31 May 2021

English l'Abri lecture: Discerning Visions and Illusions in Political Life

Late last week I addressed a group associated with English l'Abri at the invitation of Josué Reichow, a Brazilian who, along with his wife Lili, is affiliated with the organization. The lecture is titled Discerning Visions and Illusions in Political Life. Here is an excerpt:

Back in 1976 James W. Sire published a book called The Universe Next Door, subtitled, A Basic Worldview Catalog, in which he treated the different visions that animate the lives, not just of individuals, but of entire communities. Beginning with Christian theism, Sire went on to explore deism, naturalism, nihilism, existentialism, eastern pantheistic monism, the new age, and, in later editions, postmodernism, Marxism, and Islam. This may not have been the first worldview book ever published anywhere, but it definitely filled a need at the time.

The 1960s had seen an explosion of several movements that had had their roots decades earlier, including the Sexual Revolution, the New Left, the mainstreaming of so-called recreational drugs, the Hippy movement, and a new fascination with unconventional religious beliefs, especially those imported from east Asia. These developments, coming as they did in a so-called secular age, appeared to be unexpected on the surface. After all, secularism was supposed to be based on a commitment to science and careful observation. Secular man was supposed to be rational and free from our ancestors' superstitions. He would be swayed less by emotion and more by careful consideration of evidence. He would no longer be weighed down by ancient prejudices and traditions impervious to reason. The April 8, 1966 issue of TIME Magazine carried a notorious cover story: “Is God Dead?” Yet the very next year, the “Summer of Love” exploded into the public consciousness, as young baby boomers rejected their parents' mores, including not only sexual mores, but the very standards of reason itself. In my teens I recall seeing in our home a copy of a book that I assume my agnostic grandfather had given us, called, The Compleat Astrologer, published only half a decade following God's apparent demise and taking seriously an endeavour that respectable science had long dismissed as so much rubbish.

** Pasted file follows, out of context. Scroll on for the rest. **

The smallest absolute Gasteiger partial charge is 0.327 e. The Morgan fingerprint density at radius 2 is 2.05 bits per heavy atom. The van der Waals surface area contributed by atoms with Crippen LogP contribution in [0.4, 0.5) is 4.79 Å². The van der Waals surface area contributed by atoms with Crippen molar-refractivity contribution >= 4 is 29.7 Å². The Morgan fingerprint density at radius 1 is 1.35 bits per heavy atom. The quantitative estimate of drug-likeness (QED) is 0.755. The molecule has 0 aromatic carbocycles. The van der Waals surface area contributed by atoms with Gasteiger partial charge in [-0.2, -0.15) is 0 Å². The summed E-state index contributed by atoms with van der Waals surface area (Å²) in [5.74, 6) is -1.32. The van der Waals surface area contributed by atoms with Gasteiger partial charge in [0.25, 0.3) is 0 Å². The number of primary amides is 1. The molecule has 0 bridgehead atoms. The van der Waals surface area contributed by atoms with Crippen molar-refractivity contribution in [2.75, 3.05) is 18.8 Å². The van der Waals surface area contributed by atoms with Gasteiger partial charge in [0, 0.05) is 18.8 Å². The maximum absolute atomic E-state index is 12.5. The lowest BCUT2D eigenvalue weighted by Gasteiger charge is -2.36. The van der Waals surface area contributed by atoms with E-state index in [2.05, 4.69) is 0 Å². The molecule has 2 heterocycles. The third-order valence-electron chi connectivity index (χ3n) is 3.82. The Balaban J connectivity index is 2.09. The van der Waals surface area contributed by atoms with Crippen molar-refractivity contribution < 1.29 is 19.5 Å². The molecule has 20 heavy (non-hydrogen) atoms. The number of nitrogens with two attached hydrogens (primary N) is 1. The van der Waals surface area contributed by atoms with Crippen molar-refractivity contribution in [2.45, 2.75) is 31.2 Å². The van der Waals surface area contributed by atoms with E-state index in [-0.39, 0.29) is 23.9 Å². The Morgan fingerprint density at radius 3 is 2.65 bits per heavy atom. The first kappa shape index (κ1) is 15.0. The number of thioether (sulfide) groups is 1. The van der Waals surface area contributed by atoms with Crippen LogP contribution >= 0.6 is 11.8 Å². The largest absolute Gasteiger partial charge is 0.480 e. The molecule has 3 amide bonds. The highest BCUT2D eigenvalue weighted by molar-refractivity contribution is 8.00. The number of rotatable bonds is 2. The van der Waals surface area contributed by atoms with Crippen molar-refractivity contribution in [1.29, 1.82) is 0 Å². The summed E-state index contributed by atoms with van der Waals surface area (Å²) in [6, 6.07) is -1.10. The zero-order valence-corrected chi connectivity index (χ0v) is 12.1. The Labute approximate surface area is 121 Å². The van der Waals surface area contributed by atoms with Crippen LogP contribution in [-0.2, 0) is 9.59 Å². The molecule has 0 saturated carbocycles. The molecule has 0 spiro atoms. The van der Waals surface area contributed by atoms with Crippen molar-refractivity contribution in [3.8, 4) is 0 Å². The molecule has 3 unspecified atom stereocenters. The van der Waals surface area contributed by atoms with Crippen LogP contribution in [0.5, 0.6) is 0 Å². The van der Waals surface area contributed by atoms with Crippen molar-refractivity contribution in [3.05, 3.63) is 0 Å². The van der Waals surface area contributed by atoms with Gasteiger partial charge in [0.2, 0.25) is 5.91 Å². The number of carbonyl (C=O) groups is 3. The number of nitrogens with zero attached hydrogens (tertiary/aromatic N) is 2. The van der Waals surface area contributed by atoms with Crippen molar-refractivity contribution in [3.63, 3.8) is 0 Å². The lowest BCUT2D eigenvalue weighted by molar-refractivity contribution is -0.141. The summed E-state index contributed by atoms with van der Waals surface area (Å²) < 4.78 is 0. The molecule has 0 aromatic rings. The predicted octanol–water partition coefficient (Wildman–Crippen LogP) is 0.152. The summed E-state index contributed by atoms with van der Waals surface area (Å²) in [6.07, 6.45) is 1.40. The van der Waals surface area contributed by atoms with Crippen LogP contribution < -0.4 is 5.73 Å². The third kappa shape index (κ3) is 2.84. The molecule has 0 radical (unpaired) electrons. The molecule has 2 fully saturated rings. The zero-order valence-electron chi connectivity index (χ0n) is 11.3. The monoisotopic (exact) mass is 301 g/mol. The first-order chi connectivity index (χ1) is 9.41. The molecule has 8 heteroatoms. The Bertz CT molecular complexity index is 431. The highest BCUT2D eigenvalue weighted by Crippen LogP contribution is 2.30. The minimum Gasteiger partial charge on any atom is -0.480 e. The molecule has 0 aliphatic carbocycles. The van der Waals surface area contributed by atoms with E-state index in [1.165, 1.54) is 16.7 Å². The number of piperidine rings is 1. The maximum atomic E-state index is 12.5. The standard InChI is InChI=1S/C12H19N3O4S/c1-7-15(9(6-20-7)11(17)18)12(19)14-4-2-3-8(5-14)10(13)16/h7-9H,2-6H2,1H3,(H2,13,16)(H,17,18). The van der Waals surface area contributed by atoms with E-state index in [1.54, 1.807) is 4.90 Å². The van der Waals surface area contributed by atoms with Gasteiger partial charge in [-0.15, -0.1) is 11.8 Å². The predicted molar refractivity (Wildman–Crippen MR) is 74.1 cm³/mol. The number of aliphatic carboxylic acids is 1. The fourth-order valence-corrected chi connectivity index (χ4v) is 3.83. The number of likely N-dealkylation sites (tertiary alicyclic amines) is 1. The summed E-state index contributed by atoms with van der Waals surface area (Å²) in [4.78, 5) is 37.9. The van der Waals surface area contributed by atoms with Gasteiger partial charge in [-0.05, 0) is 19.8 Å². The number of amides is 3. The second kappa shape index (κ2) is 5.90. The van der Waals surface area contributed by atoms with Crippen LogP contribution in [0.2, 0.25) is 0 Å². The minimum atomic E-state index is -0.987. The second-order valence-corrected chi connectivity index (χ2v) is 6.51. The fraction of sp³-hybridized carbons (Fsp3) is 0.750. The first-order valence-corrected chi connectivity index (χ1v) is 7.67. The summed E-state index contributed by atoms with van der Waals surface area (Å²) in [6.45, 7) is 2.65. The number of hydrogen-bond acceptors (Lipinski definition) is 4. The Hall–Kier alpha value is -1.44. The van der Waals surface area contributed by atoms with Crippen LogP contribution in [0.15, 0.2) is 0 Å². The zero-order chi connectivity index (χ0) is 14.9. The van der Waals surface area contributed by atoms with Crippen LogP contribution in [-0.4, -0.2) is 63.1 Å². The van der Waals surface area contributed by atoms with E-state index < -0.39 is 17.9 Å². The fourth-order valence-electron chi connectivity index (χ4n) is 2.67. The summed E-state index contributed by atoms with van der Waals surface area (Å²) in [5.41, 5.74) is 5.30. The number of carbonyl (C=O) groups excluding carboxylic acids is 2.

What does this tell us? It tells us that, when people stop believing in God, their need for him or for something very like him does not go away. We are created to worship, and if we decline to worship the one true God, we will fashion in our hearts a God-substitute—something in which we invest our ultimate hopes and which we seek to serve. And, no, this god will refuse to stay put, safely sequestered in a small corner of our lives which we dub spiritual. Spiritual does not describe a segment of our lives walled off from the rest; rather it refers to something much more encompassing: the very spirit that animates the whole of life from the centre of our existence, or the heart.
Listen to the entire podcast here.

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